Leaseholders should “take control” of their properties and stop getting “ripped off” by managing agents, says block management specialists Urban Owners. Over 70 per cent of lease-holding flat owners are unaware of the Right to Manage – government legislation which gives them the right to take over the management of their properties. By taking on the Right to Manage, each leaseholder stands to save approximately £400 a year. Management agents often charge over the odds on cleaning and other basic maintenance and services.

UK house prices will have fallen by 4 per cent from current levels by the end of 2011, predicts C B Ellis, the commercial real estate firm. Unemployment and restrictions on lending are expected to diminish demand in the short term. However, healthier conditions are anticipated in London and the South East, where the market should be boosted by a City bonus pool of £7.2bn. Slower completion of projects, creating limited supply, could also lead to a cramped demand that pushes prices too high.

Sellers acting through estate agents Chesterton Humberts will see their VAT on the agent’s fees frozen at 17.5 per cent until 28 February. The company will pay the extra 2.5 per cent itself, as long as sellers instruct the company as sole agents at their standard commission rate and contracts are exchanged on or before 30 April 2011. “We want to give property owners considering selling a bit of motivation,” says Robert Bartlett, CH’s CEO. “We want to do what we can to minimize the pain.” Every little helps, right?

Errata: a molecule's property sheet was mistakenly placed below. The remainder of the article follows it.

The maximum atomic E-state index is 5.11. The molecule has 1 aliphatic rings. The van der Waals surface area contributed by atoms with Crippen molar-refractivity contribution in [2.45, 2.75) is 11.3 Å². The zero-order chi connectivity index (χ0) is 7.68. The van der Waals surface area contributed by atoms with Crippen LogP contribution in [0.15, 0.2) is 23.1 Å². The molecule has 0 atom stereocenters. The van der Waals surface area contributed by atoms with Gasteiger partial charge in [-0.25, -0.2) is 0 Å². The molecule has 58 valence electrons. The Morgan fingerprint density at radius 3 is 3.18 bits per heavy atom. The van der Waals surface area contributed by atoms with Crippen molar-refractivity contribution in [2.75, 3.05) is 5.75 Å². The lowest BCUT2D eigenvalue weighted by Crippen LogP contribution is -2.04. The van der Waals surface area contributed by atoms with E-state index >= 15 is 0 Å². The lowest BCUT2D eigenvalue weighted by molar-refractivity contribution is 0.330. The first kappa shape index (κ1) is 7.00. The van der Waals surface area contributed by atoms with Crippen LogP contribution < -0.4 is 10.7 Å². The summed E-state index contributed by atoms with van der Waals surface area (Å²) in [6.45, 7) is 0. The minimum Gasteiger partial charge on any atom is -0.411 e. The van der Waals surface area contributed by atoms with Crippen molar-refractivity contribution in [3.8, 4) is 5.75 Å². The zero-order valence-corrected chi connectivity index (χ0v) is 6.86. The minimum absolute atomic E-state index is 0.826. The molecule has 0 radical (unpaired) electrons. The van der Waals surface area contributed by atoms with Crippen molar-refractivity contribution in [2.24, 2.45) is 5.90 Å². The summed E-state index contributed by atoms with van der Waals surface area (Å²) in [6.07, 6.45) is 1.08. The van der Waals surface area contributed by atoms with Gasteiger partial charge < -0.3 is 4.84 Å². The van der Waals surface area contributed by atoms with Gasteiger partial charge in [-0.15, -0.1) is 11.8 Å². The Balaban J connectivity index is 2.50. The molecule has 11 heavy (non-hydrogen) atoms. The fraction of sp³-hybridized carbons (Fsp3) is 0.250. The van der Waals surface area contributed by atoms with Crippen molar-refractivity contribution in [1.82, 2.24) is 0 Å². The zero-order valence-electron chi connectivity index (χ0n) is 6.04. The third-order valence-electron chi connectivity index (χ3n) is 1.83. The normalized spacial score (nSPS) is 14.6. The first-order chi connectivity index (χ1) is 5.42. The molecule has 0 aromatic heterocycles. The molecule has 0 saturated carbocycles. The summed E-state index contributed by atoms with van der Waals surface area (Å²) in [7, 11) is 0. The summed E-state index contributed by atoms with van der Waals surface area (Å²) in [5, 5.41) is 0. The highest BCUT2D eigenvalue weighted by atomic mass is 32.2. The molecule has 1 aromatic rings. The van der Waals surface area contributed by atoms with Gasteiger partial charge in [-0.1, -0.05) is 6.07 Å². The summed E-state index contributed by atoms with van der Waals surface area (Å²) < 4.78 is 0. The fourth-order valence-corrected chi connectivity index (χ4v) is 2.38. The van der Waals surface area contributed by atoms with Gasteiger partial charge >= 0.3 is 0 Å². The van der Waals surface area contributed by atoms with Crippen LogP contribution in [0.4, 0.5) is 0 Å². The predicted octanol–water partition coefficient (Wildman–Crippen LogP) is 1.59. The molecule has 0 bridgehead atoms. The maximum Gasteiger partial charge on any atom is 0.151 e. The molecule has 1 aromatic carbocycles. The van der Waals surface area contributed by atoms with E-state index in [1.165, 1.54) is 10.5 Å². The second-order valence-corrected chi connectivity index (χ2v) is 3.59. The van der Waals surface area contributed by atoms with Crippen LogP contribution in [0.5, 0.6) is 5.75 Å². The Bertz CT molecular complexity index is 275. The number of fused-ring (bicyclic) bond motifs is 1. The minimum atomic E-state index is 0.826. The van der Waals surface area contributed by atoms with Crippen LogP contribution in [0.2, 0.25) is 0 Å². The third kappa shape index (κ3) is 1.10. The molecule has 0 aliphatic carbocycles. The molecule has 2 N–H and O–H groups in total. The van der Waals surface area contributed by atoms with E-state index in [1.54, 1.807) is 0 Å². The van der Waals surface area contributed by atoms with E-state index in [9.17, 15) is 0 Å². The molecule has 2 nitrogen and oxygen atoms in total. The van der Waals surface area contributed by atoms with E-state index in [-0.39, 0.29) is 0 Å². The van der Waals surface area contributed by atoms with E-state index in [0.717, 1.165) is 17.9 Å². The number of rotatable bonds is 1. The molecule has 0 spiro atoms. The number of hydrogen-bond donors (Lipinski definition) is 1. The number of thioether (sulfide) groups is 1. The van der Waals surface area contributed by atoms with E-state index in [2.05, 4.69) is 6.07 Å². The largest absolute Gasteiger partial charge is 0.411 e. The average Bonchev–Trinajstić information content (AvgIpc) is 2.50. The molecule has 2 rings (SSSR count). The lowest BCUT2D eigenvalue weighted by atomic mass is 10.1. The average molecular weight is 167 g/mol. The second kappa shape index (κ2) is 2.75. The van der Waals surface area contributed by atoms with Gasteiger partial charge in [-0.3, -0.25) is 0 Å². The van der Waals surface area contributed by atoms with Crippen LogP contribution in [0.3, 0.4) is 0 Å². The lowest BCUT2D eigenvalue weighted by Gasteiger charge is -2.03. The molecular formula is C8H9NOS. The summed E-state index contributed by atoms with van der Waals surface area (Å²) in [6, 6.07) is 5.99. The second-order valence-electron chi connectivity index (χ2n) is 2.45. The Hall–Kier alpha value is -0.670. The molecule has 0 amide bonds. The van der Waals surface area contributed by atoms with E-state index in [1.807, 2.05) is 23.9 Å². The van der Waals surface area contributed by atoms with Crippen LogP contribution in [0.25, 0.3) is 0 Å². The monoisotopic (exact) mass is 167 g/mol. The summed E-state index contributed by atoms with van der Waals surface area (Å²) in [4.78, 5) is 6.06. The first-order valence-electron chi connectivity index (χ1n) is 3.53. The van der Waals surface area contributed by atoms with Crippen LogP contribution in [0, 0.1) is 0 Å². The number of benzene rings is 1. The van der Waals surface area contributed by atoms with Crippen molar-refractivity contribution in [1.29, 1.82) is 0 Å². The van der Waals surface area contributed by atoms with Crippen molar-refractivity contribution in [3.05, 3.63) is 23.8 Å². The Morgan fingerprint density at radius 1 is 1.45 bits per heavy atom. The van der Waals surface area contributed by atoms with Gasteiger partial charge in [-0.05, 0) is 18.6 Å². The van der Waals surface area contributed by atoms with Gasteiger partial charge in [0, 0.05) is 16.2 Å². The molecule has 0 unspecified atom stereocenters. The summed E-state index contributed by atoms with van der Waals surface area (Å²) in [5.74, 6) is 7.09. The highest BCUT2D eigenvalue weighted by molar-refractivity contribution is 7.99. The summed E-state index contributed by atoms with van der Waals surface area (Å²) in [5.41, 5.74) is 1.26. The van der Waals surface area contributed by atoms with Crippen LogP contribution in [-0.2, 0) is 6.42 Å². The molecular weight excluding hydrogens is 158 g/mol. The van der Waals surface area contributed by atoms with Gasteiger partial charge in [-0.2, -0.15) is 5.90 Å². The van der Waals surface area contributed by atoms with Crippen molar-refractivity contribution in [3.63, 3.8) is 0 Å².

After a wobble during the recession, the Brits’ favourite sunny island is regaining strength. Estate agent Cluttons reports an increase of 70 per cent in sales completed between 2009 and 2010. It is still a good time for buyers, though, as prices have stayed 15 per cent lower than they were in 2008. Kieran Kelly, of Cluttons Barbados, says: “Home buyers are attracted by the potential to negotiate a discounted price with high expectations of rental and capital growth.” Figures indicate that prime locations bounce back first.